The second goal is in enhancing your wizard's defensive capabilities. 4E by its very nature is structured to keep everyone on the RNG, which means your defenses are both important and definitely matter against level appropriate monsters. As most feats will not help you with role fulfillment, a lot of feats can and should be spent on defensive abilities. Utility powers can also come in handy here.
Finally, general utility is important to a wizard. Some feats can be spared here, but also utility powers and rituals contribute to your suite of options. Skills can be useful, but as most of your in-class options are knowledges, skills only contribute to utility insofar as knowledges do most of the time.
General Character Building Guidelines
One of the major changes in 4E is that your attributes are the most important determiner of how well you accomplish various tasks. Due to the rate at which monster defenses scale, this means that an attack attribute modifier less than +3 is basically worthless, and you better keep investing in improving it or you will quickly fall behind. This also means that generally you'll have one good attack attribute. Fortunately, wizards only have one such attribute - intelligence - unless you want to use a melee or ranged weapon (not recommended for pure wizards).
The other major change is the division of attributes into three groups: the fortitude group (str and con), the reflex group (int and dex), and the will group (wis and cha). Generally you'll want to have one good number in each of those groups and can sack the other one, barring specific other needs (feat prereqs, important attributes, etc...).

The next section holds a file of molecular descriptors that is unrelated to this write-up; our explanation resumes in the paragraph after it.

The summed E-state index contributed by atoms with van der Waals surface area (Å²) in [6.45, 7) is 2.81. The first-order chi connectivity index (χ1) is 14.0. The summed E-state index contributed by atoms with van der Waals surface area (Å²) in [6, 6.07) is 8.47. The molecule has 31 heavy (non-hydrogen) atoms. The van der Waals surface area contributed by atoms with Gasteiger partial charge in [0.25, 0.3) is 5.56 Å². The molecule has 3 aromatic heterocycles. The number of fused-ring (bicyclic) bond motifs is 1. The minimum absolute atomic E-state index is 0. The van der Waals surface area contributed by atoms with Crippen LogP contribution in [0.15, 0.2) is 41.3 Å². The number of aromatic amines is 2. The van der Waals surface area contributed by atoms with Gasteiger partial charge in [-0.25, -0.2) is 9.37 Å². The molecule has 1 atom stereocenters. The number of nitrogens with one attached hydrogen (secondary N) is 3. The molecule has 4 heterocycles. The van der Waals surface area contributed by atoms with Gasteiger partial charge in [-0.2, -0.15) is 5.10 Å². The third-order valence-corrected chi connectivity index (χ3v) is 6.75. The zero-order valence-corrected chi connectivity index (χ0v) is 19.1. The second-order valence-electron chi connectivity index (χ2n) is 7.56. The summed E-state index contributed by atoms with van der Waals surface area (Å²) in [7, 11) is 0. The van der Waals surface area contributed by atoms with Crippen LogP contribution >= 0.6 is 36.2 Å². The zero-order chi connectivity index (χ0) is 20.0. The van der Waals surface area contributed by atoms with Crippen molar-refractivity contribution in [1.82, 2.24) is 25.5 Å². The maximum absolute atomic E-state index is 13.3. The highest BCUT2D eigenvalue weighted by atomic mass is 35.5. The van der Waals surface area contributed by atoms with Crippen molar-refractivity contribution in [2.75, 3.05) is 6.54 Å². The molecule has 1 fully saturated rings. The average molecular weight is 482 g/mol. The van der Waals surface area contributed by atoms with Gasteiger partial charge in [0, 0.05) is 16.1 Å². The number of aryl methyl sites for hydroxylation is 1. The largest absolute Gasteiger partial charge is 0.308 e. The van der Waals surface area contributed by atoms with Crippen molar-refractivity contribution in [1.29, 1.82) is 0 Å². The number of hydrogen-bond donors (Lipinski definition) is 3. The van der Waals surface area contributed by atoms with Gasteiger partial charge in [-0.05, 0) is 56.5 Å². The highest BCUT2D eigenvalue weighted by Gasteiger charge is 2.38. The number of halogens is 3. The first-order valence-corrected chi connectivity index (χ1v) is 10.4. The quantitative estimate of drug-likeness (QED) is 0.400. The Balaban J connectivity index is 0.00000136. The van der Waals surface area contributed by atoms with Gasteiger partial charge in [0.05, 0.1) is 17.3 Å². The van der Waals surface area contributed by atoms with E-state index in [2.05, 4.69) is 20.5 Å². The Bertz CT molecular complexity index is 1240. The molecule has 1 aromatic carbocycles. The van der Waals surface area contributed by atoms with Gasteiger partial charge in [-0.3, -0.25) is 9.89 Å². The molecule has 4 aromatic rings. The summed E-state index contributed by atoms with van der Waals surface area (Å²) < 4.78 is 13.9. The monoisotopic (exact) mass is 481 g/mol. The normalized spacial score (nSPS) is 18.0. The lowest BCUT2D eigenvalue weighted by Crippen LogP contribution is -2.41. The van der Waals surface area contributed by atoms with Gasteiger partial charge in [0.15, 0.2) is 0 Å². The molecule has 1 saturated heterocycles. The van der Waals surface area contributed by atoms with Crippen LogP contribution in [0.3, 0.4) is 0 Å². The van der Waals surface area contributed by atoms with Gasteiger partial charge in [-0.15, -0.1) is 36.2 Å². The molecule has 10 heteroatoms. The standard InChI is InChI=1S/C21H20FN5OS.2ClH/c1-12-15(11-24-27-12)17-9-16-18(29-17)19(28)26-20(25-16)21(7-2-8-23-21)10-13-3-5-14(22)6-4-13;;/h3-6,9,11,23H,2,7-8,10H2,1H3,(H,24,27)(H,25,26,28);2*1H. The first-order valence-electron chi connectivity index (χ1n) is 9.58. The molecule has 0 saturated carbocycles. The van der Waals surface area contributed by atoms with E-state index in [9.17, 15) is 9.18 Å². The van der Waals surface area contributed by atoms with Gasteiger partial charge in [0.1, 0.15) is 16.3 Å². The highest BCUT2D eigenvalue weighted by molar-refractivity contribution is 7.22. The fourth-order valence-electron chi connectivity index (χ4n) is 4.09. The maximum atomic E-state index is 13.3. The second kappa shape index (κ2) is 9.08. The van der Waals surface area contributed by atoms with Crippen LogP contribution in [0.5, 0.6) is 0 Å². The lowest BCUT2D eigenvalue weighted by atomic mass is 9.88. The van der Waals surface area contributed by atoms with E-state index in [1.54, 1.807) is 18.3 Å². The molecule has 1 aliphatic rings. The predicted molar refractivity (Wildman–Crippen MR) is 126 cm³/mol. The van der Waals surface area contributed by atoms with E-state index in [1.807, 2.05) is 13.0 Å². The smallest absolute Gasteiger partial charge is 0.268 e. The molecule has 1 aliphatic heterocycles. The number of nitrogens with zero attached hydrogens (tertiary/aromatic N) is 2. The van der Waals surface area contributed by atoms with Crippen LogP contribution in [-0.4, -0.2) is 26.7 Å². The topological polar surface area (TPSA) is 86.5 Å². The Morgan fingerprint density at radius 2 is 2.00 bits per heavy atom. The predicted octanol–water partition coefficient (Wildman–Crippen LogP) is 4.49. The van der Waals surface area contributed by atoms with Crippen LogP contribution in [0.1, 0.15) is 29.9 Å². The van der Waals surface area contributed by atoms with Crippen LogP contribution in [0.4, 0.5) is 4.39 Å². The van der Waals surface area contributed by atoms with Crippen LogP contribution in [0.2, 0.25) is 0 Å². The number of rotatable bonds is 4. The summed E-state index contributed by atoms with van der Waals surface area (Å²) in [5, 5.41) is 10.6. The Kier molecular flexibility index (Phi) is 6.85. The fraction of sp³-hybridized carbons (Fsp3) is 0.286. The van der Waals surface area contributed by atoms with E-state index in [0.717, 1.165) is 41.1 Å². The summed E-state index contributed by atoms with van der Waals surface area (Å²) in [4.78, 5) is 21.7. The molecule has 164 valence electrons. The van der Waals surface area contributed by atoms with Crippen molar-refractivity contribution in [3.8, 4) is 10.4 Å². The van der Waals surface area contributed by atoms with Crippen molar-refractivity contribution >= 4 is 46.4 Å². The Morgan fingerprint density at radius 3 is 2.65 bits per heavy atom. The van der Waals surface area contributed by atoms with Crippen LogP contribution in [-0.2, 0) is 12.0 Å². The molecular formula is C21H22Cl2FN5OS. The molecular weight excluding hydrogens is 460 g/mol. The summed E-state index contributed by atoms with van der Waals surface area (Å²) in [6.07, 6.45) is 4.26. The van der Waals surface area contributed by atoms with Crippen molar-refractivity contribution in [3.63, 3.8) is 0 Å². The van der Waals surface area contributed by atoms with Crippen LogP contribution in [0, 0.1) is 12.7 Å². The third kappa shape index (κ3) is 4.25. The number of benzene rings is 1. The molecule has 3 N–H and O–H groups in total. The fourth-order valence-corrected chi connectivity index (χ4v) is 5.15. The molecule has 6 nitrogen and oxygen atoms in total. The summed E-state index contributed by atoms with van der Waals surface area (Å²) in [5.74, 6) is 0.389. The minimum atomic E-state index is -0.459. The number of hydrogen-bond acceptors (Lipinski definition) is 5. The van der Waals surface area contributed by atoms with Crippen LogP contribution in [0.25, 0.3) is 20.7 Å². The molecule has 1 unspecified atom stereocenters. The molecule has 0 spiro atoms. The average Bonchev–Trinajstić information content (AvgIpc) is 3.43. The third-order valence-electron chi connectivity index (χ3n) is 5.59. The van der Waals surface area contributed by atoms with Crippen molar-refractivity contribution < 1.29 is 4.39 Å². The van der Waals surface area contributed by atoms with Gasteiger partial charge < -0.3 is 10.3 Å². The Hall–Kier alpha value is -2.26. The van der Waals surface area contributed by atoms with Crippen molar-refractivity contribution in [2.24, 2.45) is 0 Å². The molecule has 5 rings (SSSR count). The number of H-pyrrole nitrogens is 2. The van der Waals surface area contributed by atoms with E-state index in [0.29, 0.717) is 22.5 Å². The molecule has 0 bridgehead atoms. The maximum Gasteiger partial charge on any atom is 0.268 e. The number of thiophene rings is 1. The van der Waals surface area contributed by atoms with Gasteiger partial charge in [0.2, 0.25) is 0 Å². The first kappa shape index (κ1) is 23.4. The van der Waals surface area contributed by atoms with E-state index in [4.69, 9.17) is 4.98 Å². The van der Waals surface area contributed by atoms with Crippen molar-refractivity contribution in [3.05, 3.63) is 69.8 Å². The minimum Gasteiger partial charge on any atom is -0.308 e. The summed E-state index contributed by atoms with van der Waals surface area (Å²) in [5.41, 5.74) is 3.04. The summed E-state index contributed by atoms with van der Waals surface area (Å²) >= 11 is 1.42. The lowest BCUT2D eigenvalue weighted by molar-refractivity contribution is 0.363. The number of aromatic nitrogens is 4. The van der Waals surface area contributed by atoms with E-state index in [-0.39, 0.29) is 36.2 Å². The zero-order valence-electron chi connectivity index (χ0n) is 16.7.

All wizards want a good intelligence, as that is the primary stat for many wizard skills and their attack attribute. It should be at least 16 to start, and all attribute pumps you gain should pump intelligence as one of your choices.
Wizards will also want to ensure they have a good secondary attribute, generally either dexterity or wisdom. In general, blast mages are interested in dexterity because of wand focus, while control mages are interested in wisdom because of orb focus. This means most control mages have a better attribute build in general because wisdom and intelligence contribute differently to defense (whereas most of dexterity's possible contributions are duplicated by intelligence). The bleed mage will also want orb focus, and thus a high wisdom. This secondary attribute should also be pumped at every opportunity. It is possible this 'secondary' attribute will actually be more important than intelligence, and this will be discussed under the builds themselves.